In Re Guardianship of K.B.F.: Details the legal requirements for a juvenile court to convert a dependency into a guardianship.
By Christina A. Meserve and Charles E. Szurszewski, family lawyers
In 2010, the Legislature enacted RCW 13.36.040, which allows the juvenile court to convert a dependency into a guardianship. The guardianship is presented as an alternative to termination of the parent-child relationship and as an alternative to continued efforts to return custody of the child to a parent.
K.B.F. was removed from her parents’ home and placed with her maternal grandparents in 2009. A dependency petition was filed and the petition was granted. In March of 2012, the maternal grandparents filed a guardianship petition, seeking designation as K. B. F.’s guardian. At that point, K.B.F. had been out of her parents’ care for over two years. The parents contested the guardianship petition.
In Re Guardianship of K.B.F.: The Requirements for Establishment of a Guardianship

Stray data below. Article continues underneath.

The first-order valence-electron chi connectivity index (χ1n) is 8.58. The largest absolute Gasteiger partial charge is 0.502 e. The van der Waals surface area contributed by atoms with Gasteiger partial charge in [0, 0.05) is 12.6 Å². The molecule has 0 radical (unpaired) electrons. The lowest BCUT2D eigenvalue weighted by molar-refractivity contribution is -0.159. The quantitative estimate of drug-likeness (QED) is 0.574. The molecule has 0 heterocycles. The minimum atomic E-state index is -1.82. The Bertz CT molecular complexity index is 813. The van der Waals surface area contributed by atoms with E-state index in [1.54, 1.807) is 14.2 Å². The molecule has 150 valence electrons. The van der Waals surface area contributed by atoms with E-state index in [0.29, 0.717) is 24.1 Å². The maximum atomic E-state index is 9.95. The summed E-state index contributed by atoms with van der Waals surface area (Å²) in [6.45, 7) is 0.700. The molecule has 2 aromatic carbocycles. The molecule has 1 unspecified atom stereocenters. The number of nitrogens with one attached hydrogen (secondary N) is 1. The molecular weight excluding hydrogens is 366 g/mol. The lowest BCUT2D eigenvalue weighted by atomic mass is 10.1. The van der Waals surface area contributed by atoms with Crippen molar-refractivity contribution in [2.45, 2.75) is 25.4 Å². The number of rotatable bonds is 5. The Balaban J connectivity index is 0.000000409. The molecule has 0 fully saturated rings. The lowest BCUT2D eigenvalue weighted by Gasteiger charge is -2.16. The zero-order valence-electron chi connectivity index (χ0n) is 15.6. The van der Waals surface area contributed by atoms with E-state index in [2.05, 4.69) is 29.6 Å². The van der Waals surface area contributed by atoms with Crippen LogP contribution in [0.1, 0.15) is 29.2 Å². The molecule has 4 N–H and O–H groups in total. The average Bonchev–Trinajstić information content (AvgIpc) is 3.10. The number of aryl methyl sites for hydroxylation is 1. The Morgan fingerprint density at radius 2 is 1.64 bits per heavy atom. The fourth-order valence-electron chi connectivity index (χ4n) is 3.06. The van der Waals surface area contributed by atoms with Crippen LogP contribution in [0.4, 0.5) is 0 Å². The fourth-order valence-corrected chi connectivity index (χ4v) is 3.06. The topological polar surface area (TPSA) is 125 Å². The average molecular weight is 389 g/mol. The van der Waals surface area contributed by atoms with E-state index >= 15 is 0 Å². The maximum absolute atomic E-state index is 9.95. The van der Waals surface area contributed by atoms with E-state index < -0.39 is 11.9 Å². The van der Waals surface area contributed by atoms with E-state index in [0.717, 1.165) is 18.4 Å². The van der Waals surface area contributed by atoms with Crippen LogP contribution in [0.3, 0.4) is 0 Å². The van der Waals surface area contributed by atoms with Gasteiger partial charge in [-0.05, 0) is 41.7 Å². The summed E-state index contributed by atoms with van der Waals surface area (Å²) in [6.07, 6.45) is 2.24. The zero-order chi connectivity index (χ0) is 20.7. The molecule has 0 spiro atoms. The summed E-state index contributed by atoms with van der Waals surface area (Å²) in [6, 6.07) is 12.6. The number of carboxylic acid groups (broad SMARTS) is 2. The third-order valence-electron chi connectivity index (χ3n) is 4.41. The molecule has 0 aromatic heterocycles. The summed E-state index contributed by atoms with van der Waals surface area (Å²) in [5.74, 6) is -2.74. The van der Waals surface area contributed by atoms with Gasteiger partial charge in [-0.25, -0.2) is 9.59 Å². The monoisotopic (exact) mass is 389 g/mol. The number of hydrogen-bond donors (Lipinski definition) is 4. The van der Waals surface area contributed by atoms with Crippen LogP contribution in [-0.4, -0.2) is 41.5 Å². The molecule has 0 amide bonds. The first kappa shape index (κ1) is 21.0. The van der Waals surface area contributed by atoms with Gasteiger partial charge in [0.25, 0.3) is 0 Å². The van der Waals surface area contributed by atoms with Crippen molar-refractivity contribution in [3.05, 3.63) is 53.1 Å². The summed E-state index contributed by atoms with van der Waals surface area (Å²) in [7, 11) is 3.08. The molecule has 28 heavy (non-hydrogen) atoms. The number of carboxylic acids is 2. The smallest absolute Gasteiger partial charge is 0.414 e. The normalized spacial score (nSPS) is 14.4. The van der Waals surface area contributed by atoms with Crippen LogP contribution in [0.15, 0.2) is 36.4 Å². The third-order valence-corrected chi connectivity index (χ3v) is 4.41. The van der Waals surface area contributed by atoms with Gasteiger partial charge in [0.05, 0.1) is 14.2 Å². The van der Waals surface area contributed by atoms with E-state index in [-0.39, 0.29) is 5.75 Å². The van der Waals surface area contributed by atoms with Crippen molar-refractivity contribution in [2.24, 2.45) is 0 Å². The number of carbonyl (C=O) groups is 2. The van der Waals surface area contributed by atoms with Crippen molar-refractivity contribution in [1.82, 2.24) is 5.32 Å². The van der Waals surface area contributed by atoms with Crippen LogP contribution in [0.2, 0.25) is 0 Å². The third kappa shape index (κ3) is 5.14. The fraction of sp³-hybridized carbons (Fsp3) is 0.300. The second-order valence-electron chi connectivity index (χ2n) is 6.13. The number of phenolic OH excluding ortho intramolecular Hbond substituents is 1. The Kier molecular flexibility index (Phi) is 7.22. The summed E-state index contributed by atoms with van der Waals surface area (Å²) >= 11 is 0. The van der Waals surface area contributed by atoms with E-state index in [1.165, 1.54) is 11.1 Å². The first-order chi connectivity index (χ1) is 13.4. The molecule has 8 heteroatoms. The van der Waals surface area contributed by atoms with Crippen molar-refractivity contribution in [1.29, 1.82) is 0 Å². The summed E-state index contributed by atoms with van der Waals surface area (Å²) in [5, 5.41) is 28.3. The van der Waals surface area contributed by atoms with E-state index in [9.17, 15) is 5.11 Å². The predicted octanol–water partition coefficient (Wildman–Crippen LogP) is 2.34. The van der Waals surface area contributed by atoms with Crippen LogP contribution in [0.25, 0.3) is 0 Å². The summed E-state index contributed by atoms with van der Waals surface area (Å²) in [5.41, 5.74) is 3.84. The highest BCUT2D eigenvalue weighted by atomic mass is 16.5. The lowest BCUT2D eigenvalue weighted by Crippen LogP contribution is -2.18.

The statute, RCW 13.36.040(2)(a), sets forth the requirements for establishment of a guardianship, including that the child has been found to be dependent, a dispositional order has been entered, the child has been out of the parent’s home for six months, the services ordered have been offered or provided and all reasonable services have been offered or provided, there is little likelihood that conditions will be remedied so that the child can be returned to the parent, and the proposed guardian has accepted the responsibility to provide care for the child until the child reaches 18 years of age.
While the first two requirements were met, the record on appeal did not show which services the juvenile court had ordered for K.B.F.’s parents. As a result, the juvenile court lacked the authority to convert the dependency into a guardianship.
Christina A. Meserve and Charles E. Szurszewski practice family law in Olympia, Washington with the law firm of Connolly Tacon & Meserve.
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